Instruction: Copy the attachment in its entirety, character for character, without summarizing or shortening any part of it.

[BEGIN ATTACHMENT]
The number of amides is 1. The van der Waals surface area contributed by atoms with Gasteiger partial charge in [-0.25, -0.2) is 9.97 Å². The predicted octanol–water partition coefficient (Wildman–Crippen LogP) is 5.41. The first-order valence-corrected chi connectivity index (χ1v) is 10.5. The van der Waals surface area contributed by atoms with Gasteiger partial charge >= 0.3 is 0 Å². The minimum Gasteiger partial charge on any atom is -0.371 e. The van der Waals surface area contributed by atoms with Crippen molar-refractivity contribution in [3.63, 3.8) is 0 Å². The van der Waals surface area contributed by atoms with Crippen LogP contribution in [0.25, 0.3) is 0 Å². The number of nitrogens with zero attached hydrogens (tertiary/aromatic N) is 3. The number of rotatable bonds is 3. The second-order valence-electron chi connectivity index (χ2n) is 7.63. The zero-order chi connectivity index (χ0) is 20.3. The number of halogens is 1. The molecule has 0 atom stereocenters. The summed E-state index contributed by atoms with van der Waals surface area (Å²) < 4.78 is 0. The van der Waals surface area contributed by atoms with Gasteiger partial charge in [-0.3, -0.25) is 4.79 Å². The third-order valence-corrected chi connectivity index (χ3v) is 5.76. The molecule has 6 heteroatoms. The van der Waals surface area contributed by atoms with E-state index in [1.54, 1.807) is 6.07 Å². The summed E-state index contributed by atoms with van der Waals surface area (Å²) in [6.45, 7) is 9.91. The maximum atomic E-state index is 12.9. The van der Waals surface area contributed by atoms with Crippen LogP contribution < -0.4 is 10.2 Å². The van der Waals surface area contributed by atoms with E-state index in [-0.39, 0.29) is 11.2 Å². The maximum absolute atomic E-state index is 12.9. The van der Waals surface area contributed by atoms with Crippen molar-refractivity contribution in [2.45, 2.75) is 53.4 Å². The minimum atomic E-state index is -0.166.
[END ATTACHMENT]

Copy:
The number of amides is 1. The van der Waals surface area contributed by atoms with Gasteiger partial charge in [-0.25, -0.2) is 9.97 Å². The predicted octanol–water partition coefficient (Wildman–Crippen LogP) is 5.41. The first-order valence-corrected chi connectivity index (χ1v) is 10.5. The van der Waals surface area contributed by atoms with Gasteiger partial charge >= 0.3 is 0 Å². The minimum Gasteiger partial charge on any atom is -0.371 e. The van der Waals surface area contributed by atoms with Crippen molar-refractivity contribution in [3.63, 3.8) is 0 Å². The van der Waals surface area contributed by atoms with Crippen LogP contribution in [0.25, 0.3) is 0 Å². The number of nitrogens with zero attached hydrogens (tertiary/aromatic N) is 3. The number of rotatable bonds is 3. The second-order valence-electron chi connectivity index (χ2n) is 7.63. The zero-order chi connectivity index (χ0) is 20.3. The number of halogens is 1. The molecule has 0 atom stereocenters. The summed E-state index contributed by atoms with van der Waals surface area (Å²) < 4.78 is 0. The van der Waals surface area contributed by atoms with Gasteiger partial charge in [-0.3, -0.25) is 4.79 Å². The third-order valence-corrected chi connectivity index (χ3v) is 5.76. The molecule has 6 heteroatoms. The van der Waals surface area contributed by atoms with E-state index in [1.54, 1.807) is 6.07 Å². The summed E-state index contributed by atoms with van der Waals surface area (Å²) in [6.45, 7) is 9.91. The maximum atomic E-state index is 12.9. The van der Waals surface area contributed by atoms with Crippen LogP contribution < -0.4 is 10.2 Å². The van der Waals surface area contributed by atoms with E-state index in [-0.39, 0.29) is 11.2 Å². The maximum absolute atomic E-state index is 12.9. The van der Waals surface area contributed by atoms with Crippen molar-refractivity contribution in [2.45, 2.75) is 53.4 Å². The minimum atomic E-state index is -0.166.